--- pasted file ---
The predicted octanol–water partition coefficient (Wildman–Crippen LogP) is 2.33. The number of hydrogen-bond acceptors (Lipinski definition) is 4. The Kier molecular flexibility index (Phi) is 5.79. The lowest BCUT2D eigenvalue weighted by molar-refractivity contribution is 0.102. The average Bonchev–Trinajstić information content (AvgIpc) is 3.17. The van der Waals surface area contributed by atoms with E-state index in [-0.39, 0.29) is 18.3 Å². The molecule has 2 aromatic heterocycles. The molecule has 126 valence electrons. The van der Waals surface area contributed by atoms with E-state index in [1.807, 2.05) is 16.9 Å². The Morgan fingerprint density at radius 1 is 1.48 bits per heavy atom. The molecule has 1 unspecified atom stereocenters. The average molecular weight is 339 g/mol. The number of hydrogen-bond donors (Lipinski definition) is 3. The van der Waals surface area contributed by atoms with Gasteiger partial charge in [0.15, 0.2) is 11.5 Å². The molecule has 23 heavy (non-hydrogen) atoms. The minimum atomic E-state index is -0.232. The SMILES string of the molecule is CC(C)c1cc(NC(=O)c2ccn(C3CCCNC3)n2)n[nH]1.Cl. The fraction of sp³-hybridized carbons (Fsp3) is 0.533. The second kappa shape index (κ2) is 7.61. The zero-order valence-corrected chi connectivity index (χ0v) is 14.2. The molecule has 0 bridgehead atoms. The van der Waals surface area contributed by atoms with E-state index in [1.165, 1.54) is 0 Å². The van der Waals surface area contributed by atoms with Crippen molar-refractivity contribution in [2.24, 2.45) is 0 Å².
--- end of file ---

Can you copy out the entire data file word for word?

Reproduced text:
The predicted octanol–water partition coefficient (Wildman–Crippen LogP) is 2.33. The number of hydrogen-bond acceptors (Lipinski definition) is 4. The Kier molecular flexibility index (Phi) is 5.79. The lowest BCUT2D eigenvalue weighted by molar-refractivity contribution is 0.102. The average Bonchev–Trinajstić information content (AvgIpc) is 3.17. The van der Waals surface area contributed by atoms with E-state index in [-0.39, 0.29) is 18.3 Å². The molecule has 2 aromatic heterocycles. The molecule has 126 valence electrons. The van der Waals surface area contributed by atoms with E-state index in [1.807, 2.05) is 16.9 Å². The Morgan fingerprint density at radius 1 is 1.48 bits per heavy atom. The molecule has 1 unspecified atom stereocenters. The average molecular weight is 339 g/mol. The number of hydrogen-bond donors (Lipinski definition) is 3. The van der Waals surface area contributed by atoms with Gasteiger partial charge in [0.15, 0.2) is 11.5 Å². The molecule has 23 heavy (non-hydrogen) atoms. The minimum atomic E-state index is -0.232. The SMILES string of the molecule is CC(C)c1cc(NC(=O)c2ccn(C3CCCNC3)n2)n[nH]1.Cl. The fraction of sp³-hybridized carbons (Fsp3) is 0.533. The second kappa shape index (κ2) is 7.61. The zero-order valence-corrected chi connectivity index (χ0v) is 14.2. The molecule has 0 bridgehead atoms. The van der Waals surface area contributed by atoms with E-state index in [1.165, 1.54) is 0 Å². The van der Waals surface area contributed by atoms with Crippen molar-refractivity contribution in [2.24, 2.45) is 0 Å².